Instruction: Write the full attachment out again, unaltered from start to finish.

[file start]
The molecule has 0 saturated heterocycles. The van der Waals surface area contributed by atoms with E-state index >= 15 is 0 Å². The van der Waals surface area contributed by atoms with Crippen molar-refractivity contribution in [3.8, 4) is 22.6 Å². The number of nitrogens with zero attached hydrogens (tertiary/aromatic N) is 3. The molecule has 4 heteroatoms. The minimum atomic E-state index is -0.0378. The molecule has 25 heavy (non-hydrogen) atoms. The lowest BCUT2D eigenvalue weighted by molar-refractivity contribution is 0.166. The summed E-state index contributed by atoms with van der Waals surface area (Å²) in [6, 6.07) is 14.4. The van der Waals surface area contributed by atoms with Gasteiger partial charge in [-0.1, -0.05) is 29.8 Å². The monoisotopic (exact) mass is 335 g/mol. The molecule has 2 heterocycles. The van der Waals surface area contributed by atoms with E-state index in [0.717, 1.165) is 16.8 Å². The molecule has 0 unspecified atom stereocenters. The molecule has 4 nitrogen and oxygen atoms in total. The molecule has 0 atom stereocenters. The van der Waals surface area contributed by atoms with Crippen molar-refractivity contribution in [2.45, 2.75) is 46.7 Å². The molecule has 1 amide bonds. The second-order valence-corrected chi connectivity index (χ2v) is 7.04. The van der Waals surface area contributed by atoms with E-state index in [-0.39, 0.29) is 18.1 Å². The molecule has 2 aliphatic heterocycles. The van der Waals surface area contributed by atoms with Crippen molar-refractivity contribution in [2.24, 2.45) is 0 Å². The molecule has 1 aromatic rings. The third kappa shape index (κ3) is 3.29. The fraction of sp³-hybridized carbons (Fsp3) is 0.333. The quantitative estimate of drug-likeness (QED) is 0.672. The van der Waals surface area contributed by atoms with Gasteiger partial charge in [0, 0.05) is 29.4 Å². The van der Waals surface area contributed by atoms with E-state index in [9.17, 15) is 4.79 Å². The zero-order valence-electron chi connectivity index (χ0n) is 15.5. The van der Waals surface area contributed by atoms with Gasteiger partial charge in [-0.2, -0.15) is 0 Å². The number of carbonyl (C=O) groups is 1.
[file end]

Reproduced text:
The molecule has 0 saturated heterocycles. The van der Waals surface area contributed by atoms with E-state index >= 15 is 0 Å². The van der Waals surface area contributed by atoms with Crippen molar-refractivity contribution in [3.8, 4) is 22.6 Å². The number of nitrogens with zero attached hydrogens (tertiary/aromatic N) is 3. The molecule has 4 heteroatoms. The minimum atomic E-state index is -0.0378. The molecule has 25 heavy (non-hydrogen) atoms. The lowest BCUT2D eigenvalue weighted by molar-refractivity contribution is 0.166. The summed E-state index contributed by atoms with van der Waals surface area (Å²) in [6, 6.07) is 14.4. The van der Waals surface area contributed by atoms with Gasteiger partial charge in [-0.1, -0.05) is 29.8 Å². The monoisotopic (exact) mass is 335 g/mol. The molecule has 2 heterocycles. The van der Waals surface area contributed by atoms with E-state index in [0.717, 1.165) is 16.8 Å². The molecule has 0 unspecified atom stereocenters. The molecule has 4 nitrogen and oxygen atoms in total. The molecule has 0 atom stereocenters. The van der Waals surface area contributed by atoms with Crippen molar-refractivity contribution in [2.45, 2.75) is 46.7 Å². The molecule has 1 amide bonds. The second-order valence-corrected chi connectivity index (χ2v) is 7.04. The van der Waals surface area contributed by atoms with E-state index in [-0.39, 0.29) is 18.1 Å². The molecule has 2 aliphatic heterocycles. The van der Waals surface area contributed by atoms with Crippen molar-refractivity contribution in [2.24, 2.45) is 0 Å². The molecule has 1 aromatic rings. The third kappa shape index (κ3) is 3.29. The fraction of sp³-hybridized carbons (Fsp3) is 0.333. The quantitative estimate of drug-likeness (QED) is 0.672. The van der Waals surface area contributed by atoms with Gasteiger partial charge in [0, 0.05) is 29.4 Å². The van der Waals surface area contributed by atoms with E-state index in [9.17, 15) is 4.79 Å². The zero-order valence-electron chi connectivity index (χ0n) is 15.5. The van der Waals surface area contributed by atoms with Gasteiger partial charge in [-0.2, -0.15) is 0 Å². The number of carbonyl (C=O) groups is 1.